Muslims and Jews lived together in Muslim Spain in relative harmony. Jews had their own legal system and social services but were relatively powerless. They were required to pay special taxes that Muslims didn't pay, forced to wear identifying clothing and were not allowed to open new synagogues. Jews had a strong sense of alienation and were reminded everyday in numerous ways that they were different. There was also the fear of potent waves of persecution.
Still Jews managed to prosper as craftsmen and traders. They prospered so much in fact that period between 900 and 1200 in Spain and North Africa is known as the Hebrew "golden age," when Jews inspired in part by their Arab counterparts made advances in astronomy, philosophy, science and poetry.
Spanish Muslim Description of Spanish Muslims
Ibn Said wrote in “Book of the Maghrib” in the 13th century: “Such are the words of Ibnu Haukal; but, if truth be told, I am at a loss to guess to whom they are applied. To my countrymen they certainly are not; or, if so, it is a horrible calumny, for if any people on the earth are famous for their courage, their noble qualities, and good habits, it is the Muslims of Andalus; and indeed their readiness to fight the common enemy, their constancy in upholding the holy tenets of their religion, and their endurance of the hardships and privations of war, have become almost proverbial. So, as far as this goes, Ibnu Haukal is decidedly in error, for as the proverb says, "the tongue of stammering is at times more eloquent than the tongue of eloquence." [Source: Ibn Said, “Book of the Maghrib,” in “Ahmed ibm Muhammad al-Makkari, The History of the Muhammadan Dynasties in Spain,” translated by Pascuual de Gayangos s, (London: Oriental Translation Fund, 1840), 1, 95-102. Ibn Said was a 13th century Spanish Muslim writer who describes the richness of Moorish culture of Spain and the divisions within that culture which were to allow the Christian conquest of the areas. =|=]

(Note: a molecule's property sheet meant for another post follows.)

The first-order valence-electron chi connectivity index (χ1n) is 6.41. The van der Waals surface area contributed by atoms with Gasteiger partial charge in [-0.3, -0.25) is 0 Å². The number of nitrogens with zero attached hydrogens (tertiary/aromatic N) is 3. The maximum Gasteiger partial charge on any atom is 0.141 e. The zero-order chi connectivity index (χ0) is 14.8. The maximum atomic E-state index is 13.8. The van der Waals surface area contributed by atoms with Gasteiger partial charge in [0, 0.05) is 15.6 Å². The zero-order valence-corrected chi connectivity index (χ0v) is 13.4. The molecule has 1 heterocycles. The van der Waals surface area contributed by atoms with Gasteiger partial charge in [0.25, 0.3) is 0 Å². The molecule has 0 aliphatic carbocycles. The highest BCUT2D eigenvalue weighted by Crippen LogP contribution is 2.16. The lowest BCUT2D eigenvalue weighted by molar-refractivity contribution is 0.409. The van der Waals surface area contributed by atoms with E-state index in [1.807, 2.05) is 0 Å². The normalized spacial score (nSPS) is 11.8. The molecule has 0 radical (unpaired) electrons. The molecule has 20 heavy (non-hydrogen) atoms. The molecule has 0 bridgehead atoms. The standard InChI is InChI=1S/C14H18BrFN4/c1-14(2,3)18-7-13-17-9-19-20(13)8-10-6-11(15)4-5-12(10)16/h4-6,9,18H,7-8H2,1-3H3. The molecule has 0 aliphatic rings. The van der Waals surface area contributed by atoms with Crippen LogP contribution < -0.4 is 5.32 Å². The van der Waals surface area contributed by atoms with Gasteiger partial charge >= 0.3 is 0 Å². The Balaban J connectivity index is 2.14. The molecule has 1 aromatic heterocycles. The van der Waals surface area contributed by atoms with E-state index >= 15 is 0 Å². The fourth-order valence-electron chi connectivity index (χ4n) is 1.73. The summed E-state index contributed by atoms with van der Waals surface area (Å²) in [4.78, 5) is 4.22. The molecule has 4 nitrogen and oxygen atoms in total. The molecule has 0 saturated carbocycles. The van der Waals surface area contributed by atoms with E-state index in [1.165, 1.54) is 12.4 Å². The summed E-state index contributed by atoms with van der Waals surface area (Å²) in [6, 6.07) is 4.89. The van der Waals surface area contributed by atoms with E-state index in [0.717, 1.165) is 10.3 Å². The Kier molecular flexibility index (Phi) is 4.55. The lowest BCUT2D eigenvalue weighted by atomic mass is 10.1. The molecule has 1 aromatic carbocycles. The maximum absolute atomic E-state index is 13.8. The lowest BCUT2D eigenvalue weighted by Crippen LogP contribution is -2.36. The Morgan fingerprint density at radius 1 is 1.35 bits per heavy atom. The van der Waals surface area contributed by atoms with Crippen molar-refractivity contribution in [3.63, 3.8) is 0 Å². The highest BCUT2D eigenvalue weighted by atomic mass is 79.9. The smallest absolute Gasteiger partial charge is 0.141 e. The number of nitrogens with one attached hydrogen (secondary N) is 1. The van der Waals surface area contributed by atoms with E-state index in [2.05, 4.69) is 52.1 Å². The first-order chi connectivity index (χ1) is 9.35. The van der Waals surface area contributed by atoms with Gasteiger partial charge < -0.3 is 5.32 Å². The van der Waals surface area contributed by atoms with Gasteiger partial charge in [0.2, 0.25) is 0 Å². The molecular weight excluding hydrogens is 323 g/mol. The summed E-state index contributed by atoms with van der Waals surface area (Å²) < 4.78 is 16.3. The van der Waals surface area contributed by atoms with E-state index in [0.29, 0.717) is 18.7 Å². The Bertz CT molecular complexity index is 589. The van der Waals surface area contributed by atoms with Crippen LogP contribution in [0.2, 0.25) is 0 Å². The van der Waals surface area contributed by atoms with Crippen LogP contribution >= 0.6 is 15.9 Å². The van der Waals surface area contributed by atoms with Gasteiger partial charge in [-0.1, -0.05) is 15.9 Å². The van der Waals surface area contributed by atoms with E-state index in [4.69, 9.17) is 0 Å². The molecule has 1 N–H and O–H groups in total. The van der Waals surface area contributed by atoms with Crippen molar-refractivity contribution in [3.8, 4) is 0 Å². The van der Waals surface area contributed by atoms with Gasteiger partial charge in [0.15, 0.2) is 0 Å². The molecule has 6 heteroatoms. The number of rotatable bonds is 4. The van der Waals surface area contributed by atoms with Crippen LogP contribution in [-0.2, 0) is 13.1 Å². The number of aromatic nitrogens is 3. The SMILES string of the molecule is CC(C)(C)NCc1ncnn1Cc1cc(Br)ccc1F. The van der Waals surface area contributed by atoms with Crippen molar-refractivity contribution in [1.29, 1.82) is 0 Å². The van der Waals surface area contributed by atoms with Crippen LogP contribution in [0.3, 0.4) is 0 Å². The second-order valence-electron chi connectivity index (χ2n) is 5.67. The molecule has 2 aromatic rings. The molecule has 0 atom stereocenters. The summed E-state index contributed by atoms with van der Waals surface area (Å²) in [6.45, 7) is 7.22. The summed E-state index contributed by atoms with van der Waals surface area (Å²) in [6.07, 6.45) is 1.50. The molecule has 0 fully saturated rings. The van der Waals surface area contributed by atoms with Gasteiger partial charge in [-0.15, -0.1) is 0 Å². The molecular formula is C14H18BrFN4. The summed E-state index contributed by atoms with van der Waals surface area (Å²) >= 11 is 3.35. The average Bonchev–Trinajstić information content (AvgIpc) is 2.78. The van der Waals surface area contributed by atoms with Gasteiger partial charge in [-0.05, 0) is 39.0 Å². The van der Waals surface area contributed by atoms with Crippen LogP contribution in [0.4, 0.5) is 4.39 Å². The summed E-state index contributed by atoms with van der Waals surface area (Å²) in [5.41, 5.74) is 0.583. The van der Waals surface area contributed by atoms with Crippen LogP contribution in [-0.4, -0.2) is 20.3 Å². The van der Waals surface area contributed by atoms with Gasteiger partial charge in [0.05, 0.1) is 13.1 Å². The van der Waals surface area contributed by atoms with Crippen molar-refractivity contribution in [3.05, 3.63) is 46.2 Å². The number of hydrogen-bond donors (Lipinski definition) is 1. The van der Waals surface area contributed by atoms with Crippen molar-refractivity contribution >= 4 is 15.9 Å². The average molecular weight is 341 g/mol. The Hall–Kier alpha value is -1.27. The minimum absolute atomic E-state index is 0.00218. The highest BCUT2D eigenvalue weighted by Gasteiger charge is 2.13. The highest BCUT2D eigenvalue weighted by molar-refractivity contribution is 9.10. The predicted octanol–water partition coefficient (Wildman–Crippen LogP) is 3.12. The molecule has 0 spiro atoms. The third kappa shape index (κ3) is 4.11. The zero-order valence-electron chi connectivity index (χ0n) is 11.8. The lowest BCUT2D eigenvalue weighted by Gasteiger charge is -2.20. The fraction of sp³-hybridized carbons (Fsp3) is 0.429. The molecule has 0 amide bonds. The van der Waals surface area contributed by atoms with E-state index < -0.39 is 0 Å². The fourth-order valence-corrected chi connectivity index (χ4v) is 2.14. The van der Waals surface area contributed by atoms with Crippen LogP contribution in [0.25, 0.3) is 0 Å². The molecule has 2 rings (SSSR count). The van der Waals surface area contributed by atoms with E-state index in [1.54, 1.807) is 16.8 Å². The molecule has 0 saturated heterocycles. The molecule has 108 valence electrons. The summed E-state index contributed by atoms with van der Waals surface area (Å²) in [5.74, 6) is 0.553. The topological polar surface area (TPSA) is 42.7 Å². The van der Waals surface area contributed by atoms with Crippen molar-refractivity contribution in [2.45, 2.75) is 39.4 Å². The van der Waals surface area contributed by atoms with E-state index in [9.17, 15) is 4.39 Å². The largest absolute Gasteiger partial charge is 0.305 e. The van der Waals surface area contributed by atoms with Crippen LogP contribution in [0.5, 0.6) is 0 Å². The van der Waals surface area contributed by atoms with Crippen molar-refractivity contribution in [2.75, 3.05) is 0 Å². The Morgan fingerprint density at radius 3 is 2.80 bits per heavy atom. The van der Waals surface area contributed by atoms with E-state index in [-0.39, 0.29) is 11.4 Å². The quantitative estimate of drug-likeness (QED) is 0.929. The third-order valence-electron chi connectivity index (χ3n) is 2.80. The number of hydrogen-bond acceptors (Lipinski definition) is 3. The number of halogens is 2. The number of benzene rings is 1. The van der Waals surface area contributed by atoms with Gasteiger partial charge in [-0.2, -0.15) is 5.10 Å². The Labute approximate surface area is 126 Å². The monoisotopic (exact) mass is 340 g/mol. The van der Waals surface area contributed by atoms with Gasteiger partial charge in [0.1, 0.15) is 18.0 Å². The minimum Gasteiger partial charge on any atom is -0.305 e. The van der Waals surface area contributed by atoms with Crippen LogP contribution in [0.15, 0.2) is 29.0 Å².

“As to the other imputation, namely, their being devoid of all senses, wisdom, and talent, either in the field or in administration, would to God that the author's judgment were correct, for then the ambition of the chiefs would not have been raised, and the Muslims would not have turned against each other's breasts and dipped in each other's blood those very weapons which God Almighty put into their hands for the destruction and annihilation of the infidel Christian. But, as it is, we ask-were those Sultans and Khalifs wanting in prudence and talents who governed this country for upwards of five hundred years, and who administered its affairs in the midst of foreign war and civil discord?=|=
“Were those fearless warriors deficient in courage and military science who withstood on the frontiers of the Muslim empire the frightful shock of the innumerable infidel nations who dwell within and out of Andalus, whose extensive territories cover a surface of three months' march, and all of whom ran to arms at a moment's notice to defend the religion of the crucified? And if it be true that at the moment I write the Muslims have been visited by the wrath of heaven, and that the Almighty has sent down defeat and shame to their arms, are we to wonder at it at a time when the Christians, proud of their success, have carried their arms as far as Syria and Mesopotamia, have invaded the districts contiguous to the country which is the meeting place of the Muslims, and the cupola of Islam, committed all sorts of ravages and depredations, and conquered the city of Haleb (Aleppo) and its environs, and done other deeds which are sufficiently declared in the histories of the time?” =|=
Life for Non-Muslims in Islamic Spain